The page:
This guide will lead students through documentary projects in photography and video that depict their own neighborhoods. Students will be encouraged to think about how images in the media shape perceptions of different neighborhoods and communities. In closely examining Ortiz’s nine-year-long documentary project, We All We Got, students will create their own images of people and places in their communities.
9-12th grade learners
Approximately 20 hours of classroom discussion and workshop
DSL-R or iPhone cameras. Access to the internet is required for uploading materials to MoCP. Access to Adobe Photoshop and a printer preferred but not required.
Students in this session will learn through making their own images of their neighborhoods and city about the ethical responsibilities of telling human stories with a camera. Students will discuss how media depictions of Chicago shape or reinforce divisions between communities.
About the Teaching Artist: Carlos Javier Ortiz
Questions for Looking and Discussion
- Have students watch the short film, A Thousand Midnights. What strategies does he use with sound and imagery to blend the sense of past and the present?
- What is the mood of the film? What does it say about Chicago?
- Now, looking at his images from We All We Got, what similarities or differences do you see between his two projects?
- How do the images make you feel? What do you notice about his choices in point of view, contrast, and lighting? How do these formal elements affect the overall mood of the images?
Walking Field Trip
Inspired by Ortiz’s long-term documentary projects in Chicago neighborhoods, take a walking field trip of your own neighborhood and photograph, capturing stories that feel authentic to your experience of this area.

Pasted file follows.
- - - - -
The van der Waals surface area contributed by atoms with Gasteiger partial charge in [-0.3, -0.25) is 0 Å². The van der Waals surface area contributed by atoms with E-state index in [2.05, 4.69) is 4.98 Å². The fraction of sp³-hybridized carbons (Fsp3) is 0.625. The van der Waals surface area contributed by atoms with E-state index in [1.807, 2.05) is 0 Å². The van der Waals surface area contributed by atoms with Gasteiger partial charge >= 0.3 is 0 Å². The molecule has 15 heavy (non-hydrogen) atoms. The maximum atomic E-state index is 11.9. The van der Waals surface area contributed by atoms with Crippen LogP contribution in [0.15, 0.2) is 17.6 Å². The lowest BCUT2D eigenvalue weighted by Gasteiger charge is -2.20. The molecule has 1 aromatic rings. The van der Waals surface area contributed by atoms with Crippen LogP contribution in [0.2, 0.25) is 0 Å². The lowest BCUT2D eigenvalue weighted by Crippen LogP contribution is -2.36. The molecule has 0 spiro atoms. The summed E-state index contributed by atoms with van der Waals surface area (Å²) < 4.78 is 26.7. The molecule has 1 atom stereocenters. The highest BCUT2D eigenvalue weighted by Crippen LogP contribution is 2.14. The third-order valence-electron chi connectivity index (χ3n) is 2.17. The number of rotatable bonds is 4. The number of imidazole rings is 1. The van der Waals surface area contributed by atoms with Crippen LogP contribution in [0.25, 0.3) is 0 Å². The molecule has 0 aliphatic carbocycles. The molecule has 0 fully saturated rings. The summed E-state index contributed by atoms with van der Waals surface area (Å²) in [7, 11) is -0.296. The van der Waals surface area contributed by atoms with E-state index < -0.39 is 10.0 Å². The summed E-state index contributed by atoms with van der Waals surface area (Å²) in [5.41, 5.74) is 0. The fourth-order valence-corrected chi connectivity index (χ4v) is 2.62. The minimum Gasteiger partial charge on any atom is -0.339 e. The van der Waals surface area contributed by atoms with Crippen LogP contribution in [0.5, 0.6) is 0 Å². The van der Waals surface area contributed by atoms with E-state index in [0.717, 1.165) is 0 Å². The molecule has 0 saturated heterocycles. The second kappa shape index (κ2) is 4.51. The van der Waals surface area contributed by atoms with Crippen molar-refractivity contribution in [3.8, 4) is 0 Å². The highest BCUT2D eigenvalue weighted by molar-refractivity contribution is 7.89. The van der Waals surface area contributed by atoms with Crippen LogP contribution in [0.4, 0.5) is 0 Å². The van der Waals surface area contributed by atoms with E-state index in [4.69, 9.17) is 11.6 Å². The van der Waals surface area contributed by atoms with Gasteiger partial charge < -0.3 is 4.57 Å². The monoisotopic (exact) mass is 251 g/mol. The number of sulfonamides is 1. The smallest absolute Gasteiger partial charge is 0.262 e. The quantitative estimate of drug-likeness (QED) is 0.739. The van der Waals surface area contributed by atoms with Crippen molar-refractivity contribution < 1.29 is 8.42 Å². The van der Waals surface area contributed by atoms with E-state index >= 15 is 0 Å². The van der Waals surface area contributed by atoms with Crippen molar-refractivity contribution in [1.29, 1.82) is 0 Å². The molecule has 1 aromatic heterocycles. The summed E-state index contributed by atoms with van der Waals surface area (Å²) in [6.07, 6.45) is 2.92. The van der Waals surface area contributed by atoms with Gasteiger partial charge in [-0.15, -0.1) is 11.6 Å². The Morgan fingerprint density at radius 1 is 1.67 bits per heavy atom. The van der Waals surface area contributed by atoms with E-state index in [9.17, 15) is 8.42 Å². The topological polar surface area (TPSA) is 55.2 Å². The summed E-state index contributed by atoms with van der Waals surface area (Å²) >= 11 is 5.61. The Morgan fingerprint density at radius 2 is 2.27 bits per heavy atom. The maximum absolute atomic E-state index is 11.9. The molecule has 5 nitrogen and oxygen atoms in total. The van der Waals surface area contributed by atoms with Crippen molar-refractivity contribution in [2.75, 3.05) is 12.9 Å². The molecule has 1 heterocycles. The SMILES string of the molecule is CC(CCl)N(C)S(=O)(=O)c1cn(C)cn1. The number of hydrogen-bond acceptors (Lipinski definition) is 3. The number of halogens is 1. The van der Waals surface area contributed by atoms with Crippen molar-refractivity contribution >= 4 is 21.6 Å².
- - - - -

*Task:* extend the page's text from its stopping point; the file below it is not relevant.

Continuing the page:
There are all kinds of ways to work. Some people like to move continuously, becoming part of the rhythm of the street, in flow with the moment. Others like to stake out a set space, like a street corner or some specific area, like a five or ten square foot space, and stay there for a time to see what happens. Of course, there are other strategies you might employ, too. Here are some questions to get you thinking about your process. No one way is right or wrong. You can try different approaches and see what feels right for you!
CONSIDER THESE QUESTIONS BEFORE YOU BEGIN
- When you think about the photographs or videos you’ve seen of your neighborhood, what sticks in your mind about them? Where did you see those photographs or videos? What kind of things were pictured in the photographs you’ve seen? How did the context in which you saw those images make you think or feel about the images?
- Are there things or aspects of this neighborhood which you already know that you would like to show through your photographs? Make a list of them. You do not have to follow your list exactly. It’s possible that once you get out there walking, you’ll notice completely different things are pulling your attention.
- When you think about the elements of making photographs, which ones appeal to you and which do you think you will try out today?
- Who are your images for? In other words, who is your ideal audience and why?
STRATEGIES FOR YOUR WALKING AND PHOTOGRAPHY
- Are you an introvert or extrovert? Do you love talking with people, especially those you don’t know, or does that feel scary or stressful?
- If it feels stressful, would you be willing to push yourself out of your comfort zone and give it a try? How might that help you make even stronger pictures?
- If you plan to photograph people up close, you might want to have something already in mind for what you will say when you want to ask their permission. What will you say?
- What ethical concerns might you have photographing people in the street, in a shop, etc.
- As you walk, what kinds of things are immediately catching your eye?
- Where is the light coming from?
- Where do you want your body to be when making the photograph? Can you try a few different perspectives of the same scene?